The Gozo Channel FerryPhoto credit: Mary Charlebois
When you are ready to go to Gozo, you will take a ferry. Gozo Channel Ferry sails to Gozo from Ċirkewwa at the north end of Malta. The ferry runs 24 hours a day. There’s a snack kiosk onboard. The standard foot-passenger fare for the 20-minute crossing is €4.05 roundtrip.
Gozo Fast Ferry and Virtu Ferries Gozo sail to Gozo from Valletta. They are both high-speed boats making the trip in about 45 minutes. Onboard, you’ll have comfortable seating and Wi-Fi. At the kiosk, sandwiches, snacks, beer, and wine are on sale, in addition to coffee, tea, and soft drinks. Fares range from €4 to €12 one way. The last ferry is at 9 p.m.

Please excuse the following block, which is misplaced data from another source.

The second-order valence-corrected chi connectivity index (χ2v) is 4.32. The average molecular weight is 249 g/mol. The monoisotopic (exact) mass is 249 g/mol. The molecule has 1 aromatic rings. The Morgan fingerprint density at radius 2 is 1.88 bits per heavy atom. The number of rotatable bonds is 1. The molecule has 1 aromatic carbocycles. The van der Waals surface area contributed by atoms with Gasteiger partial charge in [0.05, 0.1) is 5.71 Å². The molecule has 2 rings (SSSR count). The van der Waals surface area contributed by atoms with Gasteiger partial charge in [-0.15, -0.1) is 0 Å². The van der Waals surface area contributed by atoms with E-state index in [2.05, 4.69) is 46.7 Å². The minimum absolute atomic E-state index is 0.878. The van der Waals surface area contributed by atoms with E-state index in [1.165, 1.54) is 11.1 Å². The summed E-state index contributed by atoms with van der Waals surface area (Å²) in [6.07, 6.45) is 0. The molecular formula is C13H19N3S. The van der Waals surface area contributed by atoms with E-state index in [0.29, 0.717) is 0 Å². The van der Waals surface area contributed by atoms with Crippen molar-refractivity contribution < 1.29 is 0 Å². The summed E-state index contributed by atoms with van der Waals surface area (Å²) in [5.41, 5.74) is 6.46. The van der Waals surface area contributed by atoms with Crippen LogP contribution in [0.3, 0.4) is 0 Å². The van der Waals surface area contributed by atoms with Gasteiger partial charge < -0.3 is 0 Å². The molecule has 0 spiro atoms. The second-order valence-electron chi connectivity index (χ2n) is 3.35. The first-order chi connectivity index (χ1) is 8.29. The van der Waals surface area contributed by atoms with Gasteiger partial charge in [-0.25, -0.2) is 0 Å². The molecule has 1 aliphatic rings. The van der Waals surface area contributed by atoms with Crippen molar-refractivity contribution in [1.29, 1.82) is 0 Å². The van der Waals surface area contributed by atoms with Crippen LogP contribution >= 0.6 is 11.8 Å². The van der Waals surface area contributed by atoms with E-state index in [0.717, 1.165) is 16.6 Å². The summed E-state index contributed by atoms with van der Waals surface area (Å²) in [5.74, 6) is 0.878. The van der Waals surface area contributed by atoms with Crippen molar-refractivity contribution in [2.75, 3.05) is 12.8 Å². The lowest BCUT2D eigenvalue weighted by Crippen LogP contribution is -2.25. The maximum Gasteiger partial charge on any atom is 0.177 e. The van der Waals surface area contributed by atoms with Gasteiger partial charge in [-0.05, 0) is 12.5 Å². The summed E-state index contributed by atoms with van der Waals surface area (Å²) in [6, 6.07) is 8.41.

The Mgarr Harbor Ferry Terminal is also a bus terminal with busses to all parts of Gozo. In addition, several buses go directly to Victoria, another bus terminal. The fare without discounts is €2.50.
Pro Tip: Load a Tallinja card and load the Tallinja App to your smartphone. You can buy the cards at the ferry and Victoria bus terminals. Then, use your debit or credit card in the white and green machine to top off your card. Bus fare is less when you use your Tallinja card.
You can’t help but feel you are walking back in time a few decades when you walk in Victoria. Also, the influence from Italy — only 60 miles away — is strong. Folks are more laid back, and life is just a bit easier. It’s the Med, after all.
To learn more about Gozo, go to Visit Gozo. For more on Malta in general, check out these articles: